Memorandum by the Chief of the Division of Far Eastern Affairs (Hamilton) of a Conversation With the British Ambassador (Lindsay)

The British Ambassador called at his request. He referred to statements made to him by the Secretary when the Ambassador was calling on the Secretary last Saturday to the effect that it seemed desirable that thought be given to matters as follows: the question presented by the Japanese objections to the passage of the U. S. S. Monocacy to Shanghai; the question whether additional representations of a broad character were called for by the continued Japanese activity in the field of commercial enterprise which resulted in impairment of our commercial rights; and the question whether approaches should be made to the Japanese Government along the lines of the approaches made to Germany during the World War in reference to Japanese pronouncements that certain areas constituted zones of hostilities within which third party interests could not operate or could operate only at their own risk. The Ambassador asked me whether I could throw any further light on these matters.

I said that with reference to the U. S. S. Monocacy the British also had a gunboat at Kiukiang and that there was involved in this matter the whole question of freedom of movement on the Yangtze. I said that all the treaty powers having naval vessels or commercial vessels on the Yangtze were confronted by this large problem.

With regard to our commercial interests in China and the steps being taken by the Japanese through the formation of special companies, [Page 279] monopolies, etc., to close the open door to other foreign enterprises, I said that this Government, like the British Government, had been making representations in regard to individual cases affecting our respective interests as such cases arose. I said that quite recently the British Ambassador at Tokyo had presented to the Japanese Government a list of certain desiderata relating to British interests in China. I said that on July 4 Mr. Grew had taken up with the Japanese Foreign Office in a broad, comprehensive way the question of American rights and interests in China.84 I said that in addition to these approaches and to the representations which were made in individual cases, we were giving thought to the question whether it would be advisable to approach the Japanese Government in any more comprehensive and thoroughgoing manner than had heretofore been the case.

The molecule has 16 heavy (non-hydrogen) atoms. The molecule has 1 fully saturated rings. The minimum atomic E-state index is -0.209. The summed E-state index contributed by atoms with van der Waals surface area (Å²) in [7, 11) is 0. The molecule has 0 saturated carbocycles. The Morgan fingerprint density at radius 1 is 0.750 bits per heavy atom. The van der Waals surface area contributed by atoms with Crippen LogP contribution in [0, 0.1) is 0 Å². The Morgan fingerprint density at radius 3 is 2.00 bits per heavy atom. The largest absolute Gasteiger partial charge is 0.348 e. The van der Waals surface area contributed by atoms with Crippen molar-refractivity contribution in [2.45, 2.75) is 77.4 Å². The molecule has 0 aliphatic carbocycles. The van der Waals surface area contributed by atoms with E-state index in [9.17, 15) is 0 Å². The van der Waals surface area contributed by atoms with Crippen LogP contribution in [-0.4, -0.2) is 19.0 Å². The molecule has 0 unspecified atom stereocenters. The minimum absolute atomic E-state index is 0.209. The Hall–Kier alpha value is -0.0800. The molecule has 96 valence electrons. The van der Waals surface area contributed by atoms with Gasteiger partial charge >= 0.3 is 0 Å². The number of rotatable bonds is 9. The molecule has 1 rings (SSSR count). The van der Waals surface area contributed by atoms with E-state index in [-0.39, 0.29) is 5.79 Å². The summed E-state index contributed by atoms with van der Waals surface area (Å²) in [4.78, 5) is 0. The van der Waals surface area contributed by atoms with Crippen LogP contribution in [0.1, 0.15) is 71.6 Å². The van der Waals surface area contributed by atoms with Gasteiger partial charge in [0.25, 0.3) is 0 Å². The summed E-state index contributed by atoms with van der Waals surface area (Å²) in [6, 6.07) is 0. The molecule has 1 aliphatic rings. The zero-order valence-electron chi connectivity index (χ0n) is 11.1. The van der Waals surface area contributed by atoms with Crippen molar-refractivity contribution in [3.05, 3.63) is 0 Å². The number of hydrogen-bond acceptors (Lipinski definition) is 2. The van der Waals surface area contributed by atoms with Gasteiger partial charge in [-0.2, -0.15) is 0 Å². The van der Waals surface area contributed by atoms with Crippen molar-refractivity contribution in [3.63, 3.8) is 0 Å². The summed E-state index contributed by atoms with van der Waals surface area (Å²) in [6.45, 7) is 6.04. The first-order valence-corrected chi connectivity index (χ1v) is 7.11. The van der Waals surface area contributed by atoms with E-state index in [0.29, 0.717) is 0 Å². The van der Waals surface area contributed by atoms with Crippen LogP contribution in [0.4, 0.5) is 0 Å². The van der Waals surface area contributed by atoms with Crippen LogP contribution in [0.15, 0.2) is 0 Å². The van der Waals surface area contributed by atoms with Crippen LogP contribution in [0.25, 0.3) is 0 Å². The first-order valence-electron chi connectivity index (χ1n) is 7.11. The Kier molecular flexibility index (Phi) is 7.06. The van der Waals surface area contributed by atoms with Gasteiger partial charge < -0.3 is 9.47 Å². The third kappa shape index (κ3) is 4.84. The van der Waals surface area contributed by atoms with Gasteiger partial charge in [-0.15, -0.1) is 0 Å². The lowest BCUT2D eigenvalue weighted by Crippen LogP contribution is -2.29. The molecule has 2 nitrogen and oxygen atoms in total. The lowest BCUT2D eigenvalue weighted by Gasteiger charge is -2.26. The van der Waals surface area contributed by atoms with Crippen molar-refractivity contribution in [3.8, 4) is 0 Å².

With regard to the assertion by the Japanese Government from time to time that certain areas constituted zones of military operations, I said that, as the Ambassador knew, during the World War this Government had made representations to the German Government as well as to the British Government in regard to our inability to recognize the right of those governments to delimit large areas as areas within which American vessels could not operate. I said that in reference to the situation in China this Government had made representations to the Japanese Government on the occasion of the Japanese Government issuing certain of its notices of the character under discussion. I said that we did not admit that the Japanese Government had belligerent rights and that we proceeded on that basis, at the same time endeavoring to have our action conform to the rule of reason. I said that we were giving study to the question whether it would be advisable to make a general and comprehensive approach to the Japanese Government on this whole question. I added that I personally would prefer, if any such approach were to be made, to have it rest on a case involving completely American rights and interests rather than on a case of only a partial American interest, such as that of the China National Aviation Corporation.

Note: The conversation of which record is made hereinbefore was carried on in very general terms and the subjects mentioned were treated as matters to which consideration of an exploratory character was being given,

M[axwell] M. H[amilton]